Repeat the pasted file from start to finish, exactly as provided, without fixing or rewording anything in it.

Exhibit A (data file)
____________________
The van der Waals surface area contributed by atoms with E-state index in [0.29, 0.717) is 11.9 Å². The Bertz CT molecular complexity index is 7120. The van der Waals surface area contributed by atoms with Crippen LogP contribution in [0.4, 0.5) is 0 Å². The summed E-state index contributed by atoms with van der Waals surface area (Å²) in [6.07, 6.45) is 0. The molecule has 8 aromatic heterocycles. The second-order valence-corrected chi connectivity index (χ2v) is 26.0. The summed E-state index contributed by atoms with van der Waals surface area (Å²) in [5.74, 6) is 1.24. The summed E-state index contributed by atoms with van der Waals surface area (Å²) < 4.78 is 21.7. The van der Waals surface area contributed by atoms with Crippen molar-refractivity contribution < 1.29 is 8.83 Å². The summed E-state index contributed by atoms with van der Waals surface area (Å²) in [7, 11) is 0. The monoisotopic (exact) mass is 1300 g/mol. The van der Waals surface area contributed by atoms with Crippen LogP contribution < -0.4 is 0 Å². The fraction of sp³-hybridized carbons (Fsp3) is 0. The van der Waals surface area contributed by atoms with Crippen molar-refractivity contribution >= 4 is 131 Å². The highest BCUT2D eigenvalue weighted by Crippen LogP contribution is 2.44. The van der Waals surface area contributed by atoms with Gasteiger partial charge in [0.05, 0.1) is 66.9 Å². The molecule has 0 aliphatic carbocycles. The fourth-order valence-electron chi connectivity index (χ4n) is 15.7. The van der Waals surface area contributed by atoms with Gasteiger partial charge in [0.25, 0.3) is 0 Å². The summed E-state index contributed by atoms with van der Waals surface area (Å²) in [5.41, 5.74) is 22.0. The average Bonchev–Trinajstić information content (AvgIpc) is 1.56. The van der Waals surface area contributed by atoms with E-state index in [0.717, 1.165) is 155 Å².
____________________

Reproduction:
The van der Waals surface area contributed by atoms with E-state index in [0.29, 0.717) is 11.9 Å². The Bertz CT molecular complexity index is 7120. The van der Waals surface area contributed by atoms with Crippen LogP contribution in [0.4, 0.5) is 0 Å². The summed E-state index contributed by atoms with van der Waals surface area (Å²) in [6.07, 6.45) is 0. The molecule has 8 aromatic heterocycles. The second-order valence-corrected chi connectivity index (χ2v) is 26.0. The summed E-state index contributed by atoms with van der Waals surface area (Å²) in [5.74, 6) is 1.24. The summed E-state index contributed by atoms with van der Waals surface area (Å²) < 4.78 is 21.7. The van der Waals surface area contributed by atoms with Crippen molar-refractivity contribution < 1.29 is 8.83 Å². The summed E-state index contributed by atoms with van der Waals surface area (Å²) in [7, 11) is 0. The monoisotopic (exact) mass is 1300 g/mol. The van der Waals surface area contributed by atoms with Crippen LogP contribution < -0.4 is 0 Å². The fraction of sp³-hybridized carbons (Fsp3) is 0. The van der Waals surface area contributed by atoms with Crippen molar-refractivity contribution >= 4 is 131 Å². The highest BCUT2D eigenvalue weighted by Crippen LogP contribution is 2.44. The van der Waals surface area contributed by atoms with Gasteiger partial charge in [0.05, 0.1) is 66.9 Å². The molecule has 0 aliphatic carbocycles. The fourth-order valence-electron chi connectivity index (χ4n) is 15.7. The van der Waals surface area contributed by atoms with Gasteiger partial charge in [0.25, 0.3) is 0 Å². The summed E-state index contributed by atoms with van der Waals surface area (Å²) in [5.41, 5.74) is 22.0. The average Bonchev–Trinajstić information content (AvgIpc) is 1.56. The van der Waals surface area contributed by atoms with E-state index in [0.717, 1.165) is 155 Å².